The plug-free way to fill the world with e-vehicles

By Anna Hirtenstein, Brian Eckhouse and Elisabeth Behrmann  /  Bloomberg

Sun, Sep 09, 2018 - Page 15

Umer Anwer stops on the street near Tesla Inc’s Brooklyn showroom and grabs his smartphone. He is looking for a spot to charge his electric car and the Tesla charging plugs do not work with the Nissan Leaf he is driving.

In fact, he would prefer not to bother with a plug at all.

Hevo Inc, the wireless-charging start-up where Anwer is chief technology officer, aims to overturn the burgeoning industry that is busy building out a global infrastructure to provide power to electric cars through public plugs.

There were about 582,000 public charging outlets worldwide at the end of last year, according to a report by Bloomberg NEF (BNEF), and that number is forecast to grow by nearly 30 percent this year.

Virtually every one of these charging locations uses plugs.

Anwer eventually maneuvers his electric car over a device that looks like a white plastic panel, then presses a button on a smartphone app.

After pulling into the parking space, blue dots flash under the windshield to indicate that power is flowing into his battery.

There is about 15cm of empty space between the charger and the car, which has been modified to receive power through an electromagnetic field.

This could represent the future of car charging. Suburban driveways, public spaces, parking lots and highway rest stops could all be tricked out with wireless ports to serve the tens of millions of electric cars expected to be on the roads over the next two decades.

Wireless charging, if it catches on, might provide a solution for one of the main questions hanging over electric cars: How can cities accommodate the infrastructure needed without cluttering up streets with posts and wires?

In cities like New York, London and Hong Kong, where parking is scarce, it is difficult to imagine where extra space can be made to accommodate idle cars while they recharge.

Hevo has raised US$4.5 million to date in a bid to solve that problem, with funding evenly split between venture capital and government grants.

After wrapping up 10 pilot projects across four countries and four US states, the seven-year-old start-up is now moving into manufacturing.

The company has set up shop in a factory in New York, where it plans to soon crank out its first 25 wireless chargers.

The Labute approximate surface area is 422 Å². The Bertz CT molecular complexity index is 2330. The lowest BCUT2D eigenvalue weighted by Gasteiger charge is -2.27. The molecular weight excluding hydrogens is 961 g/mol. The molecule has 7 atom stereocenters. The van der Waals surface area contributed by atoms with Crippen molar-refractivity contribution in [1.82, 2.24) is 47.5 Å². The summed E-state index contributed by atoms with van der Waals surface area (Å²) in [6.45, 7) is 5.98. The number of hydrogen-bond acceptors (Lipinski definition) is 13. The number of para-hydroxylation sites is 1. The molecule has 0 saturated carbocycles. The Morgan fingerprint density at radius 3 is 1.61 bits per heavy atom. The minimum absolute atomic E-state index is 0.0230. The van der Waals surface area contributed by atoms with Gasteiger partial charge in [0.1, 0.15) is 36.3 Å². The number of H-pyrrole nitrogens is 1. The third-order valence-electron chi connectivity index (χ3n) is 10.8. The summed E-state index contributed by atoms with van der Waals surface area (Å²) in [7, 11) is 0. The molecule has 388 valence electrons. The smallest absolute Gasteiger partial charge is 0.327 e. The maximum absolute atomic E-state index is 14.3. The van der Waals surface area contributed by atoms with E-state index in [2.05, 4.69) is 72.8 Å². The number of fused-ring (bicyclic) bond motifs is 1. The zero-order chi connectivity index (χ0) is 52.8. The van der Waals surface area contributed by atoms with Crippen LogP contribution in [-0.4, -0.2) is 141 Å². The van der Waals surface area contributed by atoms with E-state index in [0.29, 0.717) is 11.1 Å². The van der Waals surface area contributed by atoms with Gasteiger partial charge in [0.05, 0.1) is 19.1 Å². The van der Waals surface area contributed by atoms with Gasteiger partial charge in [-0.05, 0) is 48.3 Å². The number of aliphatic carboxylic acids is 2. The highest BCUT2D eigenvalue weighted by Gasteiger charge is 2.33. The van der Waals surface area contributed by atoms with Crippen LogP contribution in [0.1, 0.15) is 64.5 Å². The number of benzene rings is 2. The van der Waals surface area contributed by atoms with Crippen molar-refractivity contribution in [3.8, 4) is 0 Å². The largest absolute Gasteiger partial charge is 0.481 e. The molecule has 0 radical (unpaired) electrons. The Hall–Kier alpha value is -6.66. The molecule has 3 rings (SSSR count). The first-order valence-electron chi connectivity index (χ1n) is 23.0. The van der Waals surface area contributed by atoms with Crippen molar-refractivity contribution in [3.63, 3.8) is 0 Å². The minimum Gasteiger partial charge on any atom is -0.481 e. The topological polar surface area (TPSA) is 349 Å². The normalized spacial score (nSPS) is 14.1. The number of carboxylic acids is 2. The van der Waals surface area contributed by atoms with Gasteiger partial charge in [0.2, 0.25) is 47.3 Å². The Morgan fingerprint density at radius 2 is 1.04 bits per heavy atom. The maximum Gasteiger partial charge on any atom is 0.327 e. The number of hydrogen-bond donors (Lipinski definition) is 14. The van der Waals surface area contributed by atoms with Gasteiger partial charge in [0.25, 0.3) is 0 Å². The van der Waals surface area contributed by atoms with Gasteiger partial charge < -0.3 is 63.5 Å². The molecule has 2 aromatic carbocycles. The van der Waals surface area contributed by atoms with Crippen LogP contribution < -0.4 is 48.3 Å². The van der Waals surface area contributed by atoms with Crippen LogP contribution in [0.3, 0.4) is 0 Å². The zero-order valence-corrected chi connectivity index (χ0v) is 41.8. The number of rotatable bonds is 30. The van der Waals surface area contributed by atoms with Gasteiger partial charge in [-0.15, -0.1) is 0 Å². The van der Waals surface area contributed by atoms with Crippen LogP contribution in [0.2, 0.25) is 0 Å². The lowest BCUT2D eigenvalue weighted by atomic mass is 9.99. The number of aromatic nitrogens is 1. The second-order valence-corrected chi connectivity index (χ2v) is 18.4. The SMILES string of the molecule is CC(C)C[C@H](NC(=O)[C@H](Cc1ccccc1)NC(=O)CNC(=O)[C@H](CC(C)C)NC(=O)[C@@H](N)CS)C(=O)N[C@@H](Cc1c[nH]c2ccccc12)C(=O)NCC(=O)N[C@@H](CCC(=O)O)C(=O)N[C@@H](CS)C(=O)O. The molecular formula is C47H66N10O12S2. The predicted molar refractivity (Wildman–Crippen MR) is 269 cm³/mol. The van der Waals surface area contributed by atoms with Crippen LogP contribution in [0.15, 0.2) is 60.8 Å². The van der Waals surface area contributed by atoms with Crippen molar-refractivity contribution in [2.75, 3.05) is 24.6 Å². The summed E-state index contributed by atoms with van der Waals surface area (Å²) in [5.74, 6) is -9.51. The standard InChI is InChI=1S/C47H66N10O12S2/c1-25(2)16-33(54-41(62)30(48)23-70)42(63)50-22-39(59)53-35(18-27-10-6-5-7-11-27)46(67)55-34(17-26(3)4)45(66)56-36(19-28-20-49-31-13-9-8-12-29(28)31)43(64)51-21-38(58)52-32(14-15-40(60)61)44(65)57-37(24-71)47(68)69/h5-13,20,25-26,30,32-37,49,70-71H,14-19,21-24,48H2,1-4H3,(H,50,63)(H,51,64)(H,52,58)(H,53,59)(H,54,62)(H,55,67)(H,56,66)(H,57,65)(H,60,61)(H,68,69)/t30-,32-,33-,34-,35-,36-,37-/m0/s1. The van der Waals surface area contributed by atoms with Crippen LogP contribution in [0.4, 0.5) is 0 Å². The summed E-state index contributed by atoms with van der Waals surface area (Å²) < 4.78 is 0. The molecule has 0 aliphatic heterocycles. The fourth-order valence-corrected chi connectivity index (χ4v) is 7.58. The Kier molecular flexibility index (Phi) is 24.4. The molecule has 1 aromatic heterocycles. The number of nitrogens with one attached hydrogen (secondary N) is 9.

Hevo founder Jeremy McCool, a former US Army captain, spent 14 months in Iraq witnessing the consequences of energy geopolitics before enrolling in Columbia University to study sustainable development.

Hevo grew out of a school project.

“I started the company with no team, no technology and US$800,” McCool said in an interview. “Probably the worst and more naive way to start a company, by all means.”

The company plans to make thousands of devices in the next 18 months, the volume necessary to make good on the supply agreements he has signed with automakers and utilities.

Electric vehicles are projected to undergo explosive growth in the coming years.

The International Energy Agency has projected that the number of plug-in and hybrid cars on the roads would triple to 13 million by the end of the decade.

More than a quarter of all new cars sold annually would be electric by 2030, according to forecasts by BNEF, with the global ranks of electric cars reaching 30 million by then.

Of course, as things stand today, virtually all of these cars would need to be plugged into a socket before they could be charged. Before the world can adopt wireless charging, cars already on the road would need a retrofit and automakers would ultimately need to tweak their designs.

“The equipment on the vehicle is cheaper and more lightweight than existing plug-in charging equipment by a factor of five to 10 times,” McCool said. “We’re also future-proofing for autonomous electric vehicles. If you don’t need a human to park the car, you shouldn’t need to a human to charge the car.”

This technology could also potentially provide a solution to the issue of how to charge electric cars in densely populated cities.

Today, most drivers of the plug-in cars on the road almost always charge up at home. That requires a garage or a driveway.

Installing Hevo’s devices in apartment building parking lots and along residential streets could help open up new markets, from New York to Tokyo, where access to plugs can prove difficult.

“Wireless charging technology has improved steadily and can definitely make charging at home more convenient,” said Colin McKerracher, head of advanced transportation analysis at BNEF. “The most promising near-term applications are en-route charging for buses. For widespread adoption, several major automakers would need to fully back the technology.”

Brooklyn-based Hevo is working with three automakers, two top auto parts suppliers and three energy companies.

BMW AG is already selling a car with wireless charging capability:The 530e hybrid has been available in Germany since May.

Daimler AG, the maker of Mercedes-Benz cars, presented the technology as a charging solution when it launched its S-Class plug-in hybrid and Daimler spokesman Christoph Sedlmayr said the company would introduce it as soon as it is “technically fully developed.”

Wireless charging might threaten the conventional electric-vehicle charging industry that has already millions of US dollars.

Investment into companies building charging networks last year rose 165 percent to US$345 million, according to Cleantech Group.

Oil companies have made moves into charging to allay concerns about losing customers at gas stations.

Several European utilities, from Fortum Oyj of Finland to Innogy SE in Germany, are installing thousands of chargers in garages, parking lots and next to highways across the continent.

If it can be commercialized, technology like Hevo’s might some day shake up these plans.